In her new film, The Edge of Democracy, director Petra Costa tells the story of how Brazil went from a rising star among free nations to a democracy on the verge of collapse. With unprecedented access, Costa documents the rise and fall of Brazil’s Workers Party and its charismatic leader Lula da Silva, the impeachment of Brazil’s first female president, Dilma Rousseff, and the rise of President Jair Bolsonaro who has ushered in, as Costa puts it, a new era of rule by the bible, the bullet, and the banks. After the end of military rule, many had high hopes for Brazil, yet the Bolsonaro regime has been marked by an increase in violent repression and gender-based violence. In this very personal conversation, Laura and Petra discuss life and politics in the U.S. and Brazil—nations built on land theft, genocide, and extraction. They wonder if democracy can survive in states that fail to reckon with their pasts.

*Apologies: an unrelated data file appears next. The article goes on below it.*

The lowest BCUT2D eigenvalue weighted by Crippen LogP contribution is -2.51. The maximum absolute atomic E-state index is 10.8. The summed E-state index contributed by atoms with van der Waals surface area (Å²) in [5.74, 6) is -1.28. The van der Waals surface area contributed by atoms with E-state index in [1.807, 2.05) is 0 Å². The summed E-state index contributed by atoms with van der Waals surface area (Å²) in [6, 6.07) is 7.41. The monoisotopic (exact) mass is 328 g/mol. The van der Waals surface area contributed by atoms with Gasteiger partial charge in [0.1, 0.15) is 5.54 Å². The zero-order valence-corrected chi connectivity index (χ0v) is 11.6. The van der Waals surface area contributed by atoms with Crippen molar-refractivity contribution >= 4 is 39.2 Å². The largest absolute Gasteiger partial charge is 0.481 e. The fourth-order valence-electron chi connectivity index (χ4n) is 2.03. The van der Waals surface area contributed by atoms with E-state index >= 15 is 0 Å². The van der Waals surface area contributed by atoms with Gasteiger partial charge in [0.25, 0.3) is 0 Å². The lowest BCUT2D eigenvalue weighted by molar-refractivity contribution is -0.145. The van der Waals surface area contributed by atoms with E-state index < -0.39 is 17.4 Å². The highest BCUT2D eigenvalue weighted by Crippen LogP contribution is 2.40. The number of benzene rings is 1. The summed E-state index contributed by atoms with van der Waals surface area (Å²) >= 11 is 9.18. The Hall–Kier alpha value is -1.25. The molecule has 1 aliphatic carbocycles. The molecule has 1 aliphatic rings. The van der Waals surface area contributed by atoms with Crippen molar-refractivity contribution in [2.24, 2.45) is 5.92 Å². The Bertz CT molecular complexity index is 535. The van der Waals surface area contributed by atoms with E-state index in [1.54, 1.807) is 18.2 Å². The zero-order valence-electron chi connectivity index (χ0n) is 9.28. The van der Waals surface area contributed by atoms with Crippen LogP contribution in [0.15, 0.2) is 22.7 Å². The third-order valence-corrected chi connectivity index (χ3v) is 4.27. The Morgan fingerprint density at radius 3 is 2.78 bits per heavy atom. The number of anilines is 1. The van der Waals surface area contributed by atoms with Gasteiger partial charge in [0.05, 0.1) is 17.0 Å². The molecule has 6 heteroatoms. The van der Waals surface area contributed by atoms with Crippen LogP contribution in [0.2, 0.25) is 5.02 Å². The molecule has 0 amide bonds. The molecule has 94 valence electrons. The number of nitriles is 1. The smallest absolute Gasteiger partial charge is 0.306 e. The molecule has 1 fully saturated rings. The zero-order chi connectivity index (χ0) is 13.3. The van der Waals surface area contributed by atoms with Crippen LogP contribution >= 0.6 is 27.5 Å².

“It felt like a change of symbols. But something in our social fabric started to change. The country divided into two parts, and this wall would rip us apart. The party soon caught in a corruption scandal. The greatest investigation in the country’s history.”–Petra Costa
Costa was born in 1983, just two years before the return of civilian law to Brazil. Her grandparents made their fortune in the construction industry, which propped up the likes of Temer and Bolsonaro (and continues to do so), and her Marxist parents went to prison because of their opposition to the military junta that once controlled the country. At one point in The Edge of Democracy, Costa observes her mother’s warm first meeting with Rousseff; both women were held at the same prison, although not at the same time, and have much in common.